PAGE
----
Arts and Culture

Taming the fire uplifts the spirit

Tim James

Brandy is the liquor for men aspiring to be heroes, proclaimed Dr Samuel Johnson (assigning port to less ambitious guys and claret to boys).

Drink slowly: The R15 000 bottle of Au.Ra brandy.

But I was reminded recently that fine brandy at its smoothly elegant best, it’s fierceness transmuted into delicately flickering fire, is approachable even by lesser beings.

A heroic income is needed, however, for one that I was privileged to sample recently. What’s more, seeing that the mere 107 bottles made of Au.Ra have gone, you would need to put up a Herculean fight for it too. Forgive the R15 000 price and the pretentiousness of the name (and enjoy the beauty of the hand-blown decanter Au.Ra was sold in) because this is the oldest South African brandy ever marketed. Its five components have been smouldering away in darkness since being put in cask 30 to 40 years ago.

I had my tot of this splendid spirit (undeservedly, being neither heroic nor rich) at Distell’s venerable Van Ryn distillery at Vlottenburg on the outskirts of Stellenbosch.

It’s a fascinating, atmospheric place to visit, by the way, with its burnished copper distilling kettles, dials and meandering pipes and the headily scented stores of innumerable barrels of maturing brandy.

Master distiller Brink Liebenberg had undertaken to show me in the pleasantest possible way some of the differences between French cognac and South African brandy.

National traditions of distilling and blending can be significant, as much as differences in climates and soils, so that an expert can often tell whether a brandy is Portuguese, Spanish, French or whatever.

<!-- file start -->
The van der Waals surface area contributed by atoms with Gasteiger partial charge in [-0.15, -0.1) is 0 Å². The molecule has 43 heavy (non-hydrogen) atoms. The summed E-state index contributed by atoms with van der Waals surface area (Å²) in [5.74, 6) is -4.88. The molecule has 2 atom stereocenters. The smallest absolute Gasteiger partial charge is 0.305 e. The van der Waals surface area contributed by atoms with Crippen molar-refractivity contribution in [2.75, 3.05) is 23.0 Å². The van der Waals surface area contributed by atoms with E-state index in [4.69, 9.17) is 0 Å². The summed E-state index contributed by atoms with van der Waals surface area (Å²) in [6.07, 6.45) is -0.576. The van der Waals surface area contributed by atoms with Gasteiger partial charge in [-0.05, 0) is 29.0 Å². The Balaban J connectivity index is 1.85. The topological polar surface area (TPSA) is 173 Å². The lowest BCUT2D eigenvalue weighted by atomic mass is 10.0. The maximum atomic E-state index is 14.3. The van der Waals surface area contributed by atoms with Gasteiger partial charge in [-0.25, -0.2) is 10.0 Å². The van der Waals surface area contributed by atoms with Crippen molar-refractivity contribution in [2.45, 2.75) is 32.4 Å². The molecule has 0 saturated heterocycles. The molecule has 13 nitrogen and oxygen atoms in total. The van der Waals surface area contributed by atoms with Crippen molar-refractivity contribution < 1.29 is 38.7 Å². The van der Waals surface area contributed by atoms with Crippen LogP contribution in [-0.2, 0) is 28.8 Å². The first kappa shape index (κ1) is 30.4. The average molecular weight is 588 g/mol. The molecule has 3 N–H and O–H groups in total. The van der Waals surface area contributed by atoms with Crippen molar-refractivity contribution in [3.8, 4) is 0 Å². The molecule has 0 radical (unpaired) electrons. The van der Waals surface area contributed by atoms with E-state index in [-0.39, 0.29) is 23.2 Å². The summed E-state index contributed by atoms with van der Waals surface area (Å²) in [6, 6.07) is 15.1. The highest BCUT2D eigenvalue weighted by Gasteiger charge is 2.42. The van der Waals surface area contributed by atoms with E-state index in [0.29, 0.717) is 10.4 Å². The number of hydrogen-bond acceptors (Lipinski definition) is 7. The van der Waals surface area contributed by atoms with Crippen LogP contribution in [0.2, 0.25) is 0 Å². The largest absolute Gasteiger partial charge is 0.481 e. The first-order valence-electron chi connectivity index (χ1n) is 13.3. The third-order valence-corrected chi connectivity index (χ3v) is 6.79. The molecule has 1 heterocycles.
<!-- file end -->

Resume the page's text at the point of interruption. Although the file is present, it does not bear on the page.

South African brandy-making techniques are close in many ways to the French (and highly regulated), one of the more obvious differences being the timing of the crucial art of blending — harmonising different barrels, often different types of brandy, from different vineyards and grape varieties.

The French do this, it seems, all the way along the maturation process, whereas South African brandies rest unmolested for at least three years — much longer for the most vaunted ones.

The international reputation of South African brandy is very high, with both KWV and Distell (with its brands such as Oude Meester and Van Ryn) performing remarkably well in competitions. Both are accustomed to achieving the Worldwide Best Brandy title at the International Wine and Spirit Competition, for example.

My favourite brandy of that little tasting won the only double gold medal awarded at the 2011 New York International Spirits Competition. Called Souverein, it’s a beautifully packaged, elegantly refined 18-year-old brandy that was only fairly recently developed (it can take years to get the components just right, apparently) to head the Oude Meester range.

It’s hardly cheap at more than R700 a bottle but, in fact, the value is remarkable. A wino like myself can note local wines costing that much these days and with sometimes less claim to excellence — not to mention not allowing for lingering pleasure over months (if Souverein could be resisted that long once opened). Tasting it alongside Hennessey XO cognac, at R1 650 a bottle, only reinforces the sense of a bargain.

So I left that experience somewhat thoughtfully. Even the car park at Vlottenburg has its charm, with seductive aromatic wafts from the cooperage alongside, where they toast and shape into barrels the oak brought from French forests to cosset South African brandy to such happy effect.

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